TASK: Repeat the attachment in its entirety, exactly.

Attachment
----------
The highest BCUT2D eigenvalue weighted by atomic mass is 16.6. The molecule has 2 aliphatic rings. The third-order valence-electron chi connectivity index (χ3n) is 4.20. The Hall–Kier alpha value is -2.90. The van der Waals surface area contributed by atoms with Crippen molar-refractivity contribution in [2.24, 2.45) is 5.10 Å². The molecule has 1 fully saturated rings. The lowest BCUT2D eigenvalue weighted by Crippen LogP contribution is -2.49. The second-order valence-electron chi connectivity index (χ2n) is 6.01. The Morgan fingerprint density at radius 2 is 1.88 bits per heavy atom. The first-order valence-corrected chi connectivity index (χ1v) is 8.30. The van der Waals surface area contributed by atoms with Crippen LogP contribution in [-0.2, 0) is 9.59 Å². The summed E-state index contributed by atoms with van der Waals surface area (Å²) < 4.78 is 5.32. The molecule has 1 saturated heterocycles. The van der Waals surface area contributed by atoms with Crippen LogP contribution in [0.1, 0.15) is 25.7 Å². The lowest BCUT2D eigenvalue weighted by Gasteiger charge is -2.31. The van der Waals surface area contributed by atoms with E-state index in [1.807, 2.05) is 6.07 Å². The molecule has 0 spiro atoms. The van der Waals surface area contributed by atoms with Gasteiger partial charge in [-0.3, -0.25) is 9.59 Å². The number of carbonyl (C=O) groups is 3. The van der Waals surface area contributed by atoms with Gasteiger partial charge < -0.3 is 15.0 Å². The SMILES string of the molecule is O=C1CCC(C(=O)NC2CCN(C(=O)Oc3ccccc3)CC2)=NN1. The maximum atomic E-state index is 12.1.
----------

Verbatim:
The highest BCUT2D eigenvalue weighted by atomic mass is 16.6. The molecule has 2 aliphatic rings. The third-order valence-electron chi connectivity index (χ3n) is 4.20. The Hall–Kier alpha value is -2.90. The van der Waals surface area contributed by atoms with Crippen molar-refractivity contribution in [2.24, 2.45) is 5.10 Å². The molecule has 1 fully saturated rings. The lowest BCUT2D eigenvalue weighted by Crippen LogP contribution is -2.49. The second-order valence-electron chi connectivity index (χ2n) is 6.01. The Morgan fingerprint density at radius 2 is 1.88 bits per heavy atom. The first-order valence-corrected chi connectivity index (χ1v) is 8.30. The van der Waals surface area contributed by atoms with Crippen LogP contribution in [-0.2, 0) is 9.59 Å². The summed E-state index contributed by atoms with van der Waals surface area (Å²) < 4.78 is 5.32. The molecule has 1 saturated heterocycles. The van der Waals surface area contributed by atoms with Crippen LogP contribution in [0.1, 0.15) is 25.7 Å². The lowest BCUT2D eigenvalue weighted by Gasteiger charge is -2.31. The van der Waals surface area contributed by atoms with E-state index in [1.807, 2.05) is 6.07 Å². The molecule has 0 spiro atoms. The van der Waals surface area contributed by atoms with Gasteiger partial charge in [-0.3, -0.25) is 9.59 Å². The number of carbonyl (C=O) groups is 3. The van der Waals surface area contributed by atoms with Gasteiger partial charge < -0.3 is 15.0 Å². The SMILES string of the molecule is O=C1CCC(C(=O)NC2CCN(C(=O)Oc3ccccc3)CC2)=NN1. The maximum atomic E-state index is 12.1.